One of the most spectacular on-board views during our 12 day Mediterranean cruise on the Norwegian Spirit was the sunrise over the Bay of Kotor, Montenegro. Before we visited Montenegro, it is embarrassing to say, but I didn’t really have much of an interest. A friend of mine recently visited this country and he loved it so much. He said it was possibly one of the best destinations he’s been to in a long time. With this being said, he loved it that much that he even considered registering a company in Montenegro! He would love to work there for sure. This just made me think that there was more to this country than I gave it credit for. Steep mountainsides meet the Adriatic Sea to create fjord-like structures that become even more magnificent when greeted by the rising sun. I rolled myself out of bed at 4:30am still suffering from jet-lag and fueled solely on caffeine and adrenaline, and made my way to the upper-most forward deck. There were a handful of other passengers that were also awaiting the highly touted view. When the sun started to rise, you could see more prominent details such as the jutting structures of the limestone cliffs or the juxtapose of modern and medieval buildings. The word breathtaking is often unjustifiably used to describe people, places or things, but it’s the only adjective that adequately describes this natural wonder. Once you check out the sunrise go grab some breakfast and enjoy ride into Kotor before you dock or tender.
The NCL Spirit was scheduled to tender into Kotor, Montenegro. The tender ride took about 30 minutes, but if you grab a good seat you can enjoy the view on the way to shore. There was another slightly larger cruise ship already sitting in the sole cruise ship dock and the quaint town was bustling with tourists. I had booked one of the early afternoon boat rides over to Our Lady of the Rocks and to Perast, so we could have the morning to tour Kotor.
The city of Kotor is small and can easily be navigated by foot. A small highway running along the coastline connects other cities in Montenegro, but our limited time in port would restrict how far we could travel.
City Walls- Kotor, Montenegro
If you’re very brave and in good physical shape you can climb the City Walls up the mountainside. Our ship concierge told us that she had done it several weeks ago, and the soreness lasted for days. I knew that we didn’t have the time or the will to attempt such a feat, so we walked around the lower level. I heard the views from the top were fantastic, and I think I would have enjoyed touring the Castle of San Giovanni.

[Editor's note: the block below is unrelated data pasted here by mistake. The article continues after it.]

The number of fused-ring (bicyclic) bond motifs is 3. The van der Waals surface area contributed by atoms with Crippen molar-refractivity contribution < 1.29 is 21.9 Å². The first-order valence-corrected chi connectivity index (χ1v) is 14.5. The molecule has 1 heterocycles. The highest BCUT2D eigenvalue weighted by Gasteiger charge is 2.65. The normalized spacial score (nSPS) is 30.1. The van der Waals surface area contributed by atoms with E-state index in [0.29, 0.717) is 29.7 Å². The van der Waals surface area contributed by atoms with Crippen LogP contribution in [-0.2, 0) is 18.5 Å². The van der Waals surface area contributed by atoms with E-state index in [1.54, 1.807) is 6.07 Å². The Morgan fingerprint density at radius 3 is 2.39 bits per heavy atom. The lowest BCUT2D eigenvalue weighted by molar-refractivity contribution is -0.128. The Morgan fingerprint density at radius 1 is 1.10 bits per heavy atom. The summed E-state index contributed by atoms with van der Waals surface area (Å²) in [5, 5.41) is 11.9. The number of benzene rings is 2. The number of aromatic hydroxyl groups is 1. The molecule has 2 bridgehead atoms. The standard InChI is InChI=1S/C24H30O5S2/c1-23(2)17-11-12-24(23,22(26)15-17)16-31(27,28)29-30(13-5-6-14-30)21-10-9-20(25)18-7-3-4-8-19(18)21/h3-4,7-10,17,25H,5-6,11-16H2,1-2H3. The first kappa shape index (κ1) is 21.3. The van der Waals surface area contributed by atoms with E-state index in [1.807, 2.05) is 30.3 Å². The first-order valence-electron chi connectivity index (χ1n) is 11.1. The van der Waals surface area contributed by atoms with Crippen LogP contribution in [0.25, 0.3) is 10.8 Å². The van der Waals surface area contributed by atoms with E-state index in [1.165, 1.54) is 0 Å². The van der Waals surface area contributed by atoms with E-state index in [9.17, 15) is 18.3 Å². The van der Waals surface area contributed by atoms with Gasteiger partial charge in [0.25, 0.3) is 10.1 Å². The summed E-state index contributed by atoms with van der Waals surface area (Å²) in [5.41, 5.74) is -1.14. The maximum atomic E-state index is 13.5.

You check check out this gallery of our day in Kotor, Montenegro
St. Tryphon Cathedral
Pay the minuscule admission fee I a donation to the church) and explore all of the relics upstairs. St. Tryphon Cathedral houses several centuries of various religious artifacts. The Roman Catholic Church was originally built there around 800 AD. Several priceless tapestries hang in the church, numerous gold, silver and jeweled icons, and random body parts of various saints including the head of Saint Tryphon.
Our Lady of the Rocks
A short boat ride from Kotor lies a tiny man-made island with an equally tiny church. The story of how and why Our Lady of the Rocks Church was built is like a fairytale. For the last several centuries the local economy relied on fishing. A portrait of Mary washed upon some rocks and was found by a pair of fishermen. They took it as a sign that they should build a church in her honor, in hopes that she would protect their safety. There was no island to build a church, so with the help of other local fishermen they created a man-made island. It took decades to build, and they used everything from rocks to sunken ships to create the foundation. The church is very small and it’s filled with “treasures” from fisherman who hoped Mary would protect them at sea. One of the most interesting pieces in the chapel is a tapestry that has it’s own story. You can see a photo of the tapestry in the gallery above, but you should visit the chapel and hear that story from one of the guides. I think cost for the guide was a Euro, and the tour is brief.
The island is easily reachable by a local boat service, several operate from the harbor area. I purchased our tickets through Shore Fox, but you can purchase tickets directly from the boat operators. If you take one of the afternoon trips, ask about the return time. You don’t want to be left behind.
The small town across the bay from Our Lady of the Rocks church is called Perast. It’s much smaller than Kotor, but offers a few activities for visitors. You can climb the bell tower of the church to get an aerial view of Our Lady of the Rocks. There are several water front restaurants and ice cream stands. You can browse artisanal items available for purchase from vendors in the town square. A short walk down the shoreline there was a small beach and a few places to rent kayaks to paddle the bay. Jeremy and I had ice cream from a cart and took in the views.
Sunrise heading into the Bay of Kotor
I discussed this at length during the introductory paragraph. The sunrise heading into the Bay of Kotor, Montenegro was one of the most beautiful sunrises that I’ve ever seen.
We had friends who took a kayak and snorkeling tour that didn’t enjoy their excursion at all. They said the water was rough and murky, and the beaches were rocky. I had considered a similar excursion, but I’m thankful we didn’t go after they shared their experience with us.
If your cruise ship will be tendering into port always allow your adequate time to catch the tender back to the ship. The line to catch the tenders back to our ship was very long with very little shade.
Are you planning a Mediterranean cruise? What tools are you using to plan your day in port? I highly recommend picking Rick Steves’ Mediterranean Ports Guide. It really helped us plan several ports without paying extra for shore excursions.